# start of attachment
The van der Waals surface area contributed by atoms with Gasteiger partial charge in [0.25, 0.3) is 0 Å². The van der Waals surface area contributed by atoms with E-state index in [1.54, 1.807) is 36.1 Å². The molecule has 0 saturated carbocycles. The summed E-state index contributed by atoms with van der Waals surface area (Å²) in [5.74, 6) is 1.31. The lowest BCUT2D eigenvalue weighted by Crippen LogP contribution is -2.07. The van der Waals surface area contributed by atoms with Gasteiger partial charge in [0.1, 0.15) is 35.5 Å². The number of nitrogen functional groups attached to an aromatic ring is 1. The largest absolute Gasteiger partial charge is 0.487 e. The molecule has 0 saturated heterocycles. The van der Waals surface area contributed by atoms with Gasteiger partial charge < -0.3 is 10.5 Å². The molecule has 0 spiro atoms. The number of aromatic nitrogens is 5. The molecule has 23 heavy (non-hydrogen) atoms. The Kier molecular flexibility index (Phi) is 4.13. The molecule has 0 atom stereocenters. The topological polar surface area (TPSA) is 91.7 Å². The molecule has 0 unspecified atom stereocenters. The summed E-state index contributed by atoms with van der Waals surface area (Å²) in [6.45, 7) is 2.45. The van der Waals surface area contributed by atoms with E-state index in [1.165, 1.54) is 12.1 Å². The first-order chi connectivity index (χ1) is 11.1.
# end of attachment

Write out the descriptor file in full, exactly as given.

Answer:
The van der Waals surface area contributed by atoms with Gasteiger partial charge in [0.25, 0.3) is 0 Å². The van der Waals surface area contributed by atoms with E-state index in [1.54, 1.807) is 36.1 Å². The molecule has 0 saturated carbocycles. The summed E-state index contributed by atoms with van der Waals surface area (Å²) in [5.74, 6) is 1.31. The lowest BCUT2D eigenvalue weighted by Crippen LogP contribution is -2.07. The van der Waals surface area contributed by atoms with Gasteiger partial charge in [0.1, 0.15) is 35.5 Å². The number of nitrogen functional groups attached to an aromatic ring is 1. The largest absolute Gasteiger partial charge is 0.487 e. The molecule has 0 saturated heterocycles. The van der Waals surface area contributed by atoms with Gasteiger partial charge < -0.3 is 10.5 Å². The molecule has 0 spiro atoms. The number of aromatic nitrogens is 5. The molecule has 23 heavy (non-hydrogen) atoms. The Kier molecular flexibility index (Phi) is 4.13. The molecule has 0 atom stereocenters. The topological polar surface area (TPSA) is 91.7 Å². The molecule has 0 unspecified atom stereocenters. The summed E-state index contributed by atoms with van der Waals surface area (Å²) in [6.45, 7) is 2.45. The van der Waals surface area contributed by atoms with E-state index in [1.165, 1.54) is 12.1 Å². The first-order chi connectivity index (χ1) is 11.1.